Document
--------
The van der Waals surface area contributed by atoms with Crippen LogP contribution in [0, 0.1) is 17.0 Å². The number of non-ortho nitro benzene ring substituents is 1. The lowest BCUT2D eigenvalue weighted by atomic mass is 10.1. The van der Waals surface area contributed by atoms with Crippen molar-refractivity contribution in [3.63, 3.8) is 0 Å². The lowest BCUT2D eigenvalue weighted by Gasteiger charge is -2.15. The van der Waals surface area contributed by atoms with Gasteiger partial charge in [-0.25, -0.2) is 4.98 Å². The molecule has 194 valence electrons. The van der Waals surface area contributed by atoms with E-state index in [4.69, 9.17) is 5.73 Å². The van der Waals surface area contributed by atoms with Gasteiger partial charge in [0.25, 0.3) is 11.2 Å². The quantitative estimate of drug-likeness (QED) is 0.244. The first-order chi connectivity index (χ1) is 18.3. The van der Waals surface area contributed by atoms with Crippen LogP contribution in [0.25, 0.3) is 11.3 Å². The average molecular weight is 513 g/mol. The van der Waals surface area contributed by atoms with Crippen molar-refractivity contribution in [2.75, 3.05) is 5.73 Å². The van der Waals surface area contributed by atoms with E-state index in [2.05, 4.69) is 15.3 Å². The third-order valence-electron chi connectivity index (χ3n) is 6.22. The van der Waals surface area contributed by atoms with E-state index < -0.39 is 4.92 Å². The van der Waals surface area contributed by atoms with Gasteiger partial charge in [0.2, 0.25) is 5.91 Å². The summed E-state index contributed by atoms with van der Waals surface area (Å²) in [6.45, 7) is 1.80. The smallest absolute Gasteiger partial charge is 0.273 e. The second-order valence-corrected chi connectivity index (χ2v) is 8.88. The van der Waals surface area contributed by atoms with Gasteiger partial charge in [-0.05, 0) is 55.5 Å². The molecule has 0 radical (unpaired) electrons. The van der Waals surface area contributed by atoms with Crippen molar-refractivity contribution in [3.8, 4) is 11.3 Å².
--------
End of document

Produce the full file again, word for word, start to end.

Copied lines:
The van der Waals surface area contributed by atoms with Crippen LogP contribution in [0, 0.1) is 17.0 Å². The number of non-ortho nitro benzene ring substituents is 1. The lowest BCUT2D eigenvalue weighted by atomic mass is 10.1. The van der Waals surface area contributed by atoms with Crippen molar-refractivity contribution in [3.63, 3.8) is 0 Å². The lowest BCUT2D eigenvalue weighted by Gasteiger charge is -2.15. The van der Waals surface area contributed by atoms with Gasteiger partial charge in [-0.25, -0.2) is 4.98 Å². The molecule has 194 valence electrons. The van der Waals surface area contributed by atoms with E-state index in [4.69, 9.17) is 5.73 Å². The van der Waals surface area contributed by atoms with Gasteiger partial charge in [0.25, 0.3) is 11.2 Å². The quantitative estimate of drug-likeness (QED) is 0.244. The first-order chi connectivity index (χ1) is 18.3. The van der Waals surface area contributed by atoms with Crippen LogP contribution in [0.25, 0.3) is 11.3 Å². The average molecular weight is 513 g/mol. The van der Waals surface area contributed by atoms with Crippen molar-refractivity contribution in [2.75, 3.05) is 5.73 Å². The van der Waals surface area contributed by atoms with E-state index in [2.05, 4.69) is 15.3 Å². The third-order valence-electron chi connectivity index (χ3n) is 6.22. The van der Waals surface area contributed by atoms with E-state index < -0.39 is 4.92 Å². The van der Waals surface area contributed by atoms with Gasteiger partial charge in [0.2, 0.25) is 5.91 Å². The summed E-state index contributed by atoms with van der Waals surface area (Å²) in [6.45, 7) is 1.80. The smallest absolute Gasteiger partial charge is 0.273 e. The second-order valence-corrected chi connectivity index (χ2v) is 8.88. The van der Waals surface area contributed by atoms with Gasteiger partial charge in [-0.05, 0) is 55.5 Å². The molecule has 0 radical (unpaired) electrons. The van der Waals surface area contributed by atoms with Crippen molar-refractivity contribution in [3.8, 4) is 11.3 Å².